• What this means for the complainant in contacting the council
  • How long any restriction will last
  • What the complainant can do to have the decision reviewed 

Record of actions taken

Adequate records must be kept detailing the reason why any decision has been made and all contacts with unreasonable and unreasonable persistent complainants, for example: 

  • Why a decision was made to designate someone as an unreasonable or unreasonable consistent complainant
  • When a decision is taken not to put a further complaint from such a complainant through its complaints procedure for any reason
  • When a decision is taken not to respond to further correspondence, and to make sure that any further correspondence is read to pick up any significant new information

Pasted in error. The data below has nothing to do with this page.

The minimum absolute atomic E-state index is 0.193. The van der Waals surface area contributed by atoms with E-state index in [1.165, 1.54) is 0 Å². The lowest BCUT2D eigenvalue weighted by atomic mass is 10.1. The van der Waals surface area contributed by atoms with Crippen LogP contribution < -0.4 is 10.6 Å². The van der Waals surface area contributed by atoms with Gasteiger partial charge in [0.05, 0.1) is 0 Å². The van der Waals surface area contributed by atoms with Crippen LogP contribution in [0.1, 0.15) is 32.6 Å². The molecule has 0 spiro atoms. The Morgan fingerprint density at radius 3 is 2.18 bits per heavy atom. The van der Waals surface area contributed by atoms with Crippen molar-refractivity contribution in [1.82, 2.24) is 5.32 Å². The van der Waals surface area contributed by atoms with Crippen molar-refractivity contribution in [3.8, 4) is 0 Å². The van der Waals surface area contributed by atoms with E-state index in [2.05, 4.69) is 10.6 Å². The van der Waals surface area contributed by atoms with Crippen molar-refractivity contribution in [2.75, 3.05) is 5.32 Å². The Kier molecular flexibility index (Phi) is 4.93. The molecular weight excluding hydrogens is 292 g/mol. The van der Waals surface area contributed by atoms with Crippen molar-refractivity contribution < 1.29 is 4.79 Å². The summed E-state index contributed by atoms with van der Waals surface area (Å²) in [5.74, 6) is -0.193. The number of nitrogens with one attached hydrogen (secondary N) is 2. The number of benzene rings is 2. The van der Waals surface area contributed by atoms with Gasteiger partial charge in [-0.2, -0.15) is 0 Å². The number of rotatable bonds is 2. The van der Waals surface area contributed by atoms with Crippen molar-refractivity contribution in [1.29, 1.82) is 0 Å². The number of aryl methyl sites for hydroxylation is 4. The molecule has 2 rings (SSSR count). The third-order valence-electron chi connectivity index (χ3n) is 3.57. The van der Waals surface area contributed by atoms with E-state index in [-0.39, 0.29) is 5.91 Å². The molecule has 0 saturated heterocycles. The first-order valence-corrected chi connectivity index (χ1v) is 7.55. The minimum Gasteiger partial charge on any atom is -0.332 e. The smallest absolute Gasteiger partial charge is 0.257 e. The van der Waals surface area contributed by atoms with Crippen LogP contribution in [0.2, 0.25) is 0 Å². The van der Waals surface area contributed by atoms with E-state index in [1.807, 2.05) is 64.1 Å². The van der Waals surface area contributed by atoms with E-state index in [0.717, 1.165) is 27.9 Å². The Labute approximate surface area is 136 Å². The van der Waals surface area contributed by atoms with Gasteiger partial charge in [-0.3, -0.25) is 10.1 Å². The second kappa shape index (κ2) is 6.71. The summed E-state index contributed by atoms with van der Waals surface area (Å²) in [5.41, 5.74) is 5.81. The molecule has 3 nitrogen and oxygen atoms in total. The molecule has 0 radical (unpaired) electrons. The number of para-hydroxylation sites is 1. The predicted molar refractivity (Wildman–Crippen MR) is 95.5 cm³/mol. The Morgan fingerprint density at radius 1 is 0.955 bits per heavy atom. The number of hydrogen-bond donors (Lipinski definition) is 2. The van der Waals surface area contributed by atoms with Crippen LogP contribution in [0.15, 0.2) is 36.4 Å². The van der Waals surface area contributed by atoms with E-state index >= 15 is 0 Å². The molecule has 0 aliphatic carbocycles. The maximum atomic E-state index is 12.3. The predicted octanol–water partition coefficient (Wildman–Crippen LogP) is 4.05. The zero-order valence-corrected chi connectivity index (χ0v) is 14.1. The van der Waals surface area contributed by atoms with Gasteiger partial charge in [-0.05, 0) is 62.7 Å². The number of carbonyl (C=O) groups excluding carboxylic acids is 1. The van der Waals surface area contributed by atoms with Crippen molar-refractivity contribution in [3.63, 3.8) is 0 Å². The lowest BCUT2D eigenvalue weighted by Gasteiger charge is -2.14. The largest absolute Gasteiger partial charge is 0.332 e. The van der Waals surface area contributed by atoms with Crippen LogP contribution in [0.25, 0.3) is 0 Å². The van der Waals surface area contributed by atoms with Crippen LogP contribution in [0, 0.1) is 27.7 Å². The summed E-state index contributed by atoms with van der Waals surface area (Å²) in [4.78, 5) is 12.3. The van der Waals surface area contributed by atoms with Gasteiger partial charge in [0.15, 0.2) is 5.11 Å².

• When a decision has been made to review or cancel any restriction that has been placed on a complainant

 Reviewing the decision 

When the letter is sent to the complainant telling them that the policy has been applied to them they should be told that if they wish to have the decision reviewed they must write to the Service Manager (Customer Services and Communications) setting out their reasons for the review within 14 days of the date of that letter.

On receipt of any letter requesting a review of the decision the Service Manager (Customer Services and Communications) should refer the matter to the Director of Organisational Development & Democratic Services who will carry out that review.

The complainant should be then informed, in writing, within 10 working days of receipt of the request for review by the Director of the outcome of the review and, if restrictions are to continue to be applied, when these will be reviewed.